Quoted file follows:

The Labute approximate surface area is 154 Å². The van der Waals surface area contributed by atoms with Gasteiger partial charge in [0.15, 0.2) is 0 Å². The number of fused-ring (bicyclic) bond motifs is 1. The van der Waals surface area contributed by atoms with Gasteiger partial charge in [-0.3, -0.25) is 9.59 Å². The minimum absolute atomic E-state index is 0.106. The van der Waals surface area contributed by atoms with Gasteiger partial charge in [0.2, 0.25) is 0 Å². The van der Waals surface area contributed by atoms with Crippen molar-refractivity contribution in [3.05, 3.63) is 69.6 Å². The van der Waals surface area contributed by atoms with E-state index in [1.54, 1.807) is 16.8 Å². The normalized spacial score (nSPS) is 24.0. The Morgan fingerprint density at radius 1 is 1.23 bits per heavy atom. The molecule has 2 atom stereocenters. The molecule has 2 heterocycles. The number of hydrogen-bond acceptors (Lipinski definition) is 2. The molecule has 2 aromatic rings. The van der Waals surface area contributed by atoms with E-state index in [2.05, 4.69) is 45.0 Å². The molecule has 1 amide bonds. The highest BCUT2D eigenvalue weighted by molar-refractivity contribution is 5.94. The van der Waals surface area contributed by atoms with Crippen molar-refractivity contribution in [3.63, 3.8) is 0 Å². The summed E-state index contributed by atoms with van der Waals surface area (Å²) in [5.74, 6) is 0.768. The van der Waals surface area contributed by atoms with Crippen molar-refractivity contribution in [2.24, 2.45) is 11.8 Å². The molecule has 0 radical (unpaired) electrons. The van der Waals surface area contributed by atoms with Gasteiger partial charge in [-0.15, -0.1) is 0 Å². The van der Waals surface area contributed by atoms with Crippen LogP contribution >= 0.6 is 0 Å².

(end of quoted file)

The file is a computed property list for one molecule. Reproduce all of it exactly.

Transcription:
The Labute approximate surface area is 154 Å². The van der Waals surface area contributed by atoms with Gasteiger partial charge in [0.15, 0.2) is 0 Å². The number of fused-ring (bicyclic) bond motifs is 1. The van der Waals surface area contributed by atoms with Gasteiger partial charge in [-0.3, -0.25) is 9.59 Å². The minimum absolute atomic E-state index is 0.106. The van der Waals surface area contributed by atoms with Gasteiger partial charge in [0.2, 0.25) is 0 Å². The van der Waals surface area contributed by atoms with Crippen molar-refractivity contribution in [3.05, 3.63) is 69.6 Å². The van der Waals surface area contributed by atoms with E-state index in [1.54, 1.807) is 16.8 Å². The normalized spacial score (nSPS) is 24.0. The Morgan fingerprint density at radius 1 is 1.23 bits per heavy atom. The molecule has 2 atom stereocenters. The molecule has 2 heterocycles. The number of hydrogen-bond acceptors (Lipinski definition) is 2. The molecule has 2 aromatic rings. The van der Waals surface area contributed by atoms with E-state index in [2.05, 4.69) is 45.0 Å². The molecule has 1 amide bonds. The highest BCUT2D eigenvalue weighted by molar-refractivity contribution is 5.94. The van der Waals surface area contributed by atoms with Crippen molar-refractivity contribution in [3.63, 3.8) is 0 Å². The summed E-state index contributed by atoms with van der Waals surface area (Å²) in [5.74, 6) is 0.768. The van der Waals surface area contributed by atoms with Crippen molar-refractivity contribution in [2.24, 2.45) is 11.8 Å². The molecule has 0 radical (unpaired) electrons. The van der Waals surface area contributed by atoms with Gasteiger partial charge in [-0.15, -0.1) is 0 Å². The van der Waals surface area contributed by atoms with Crippen LogP contribution >= 0.6 is 0 Å².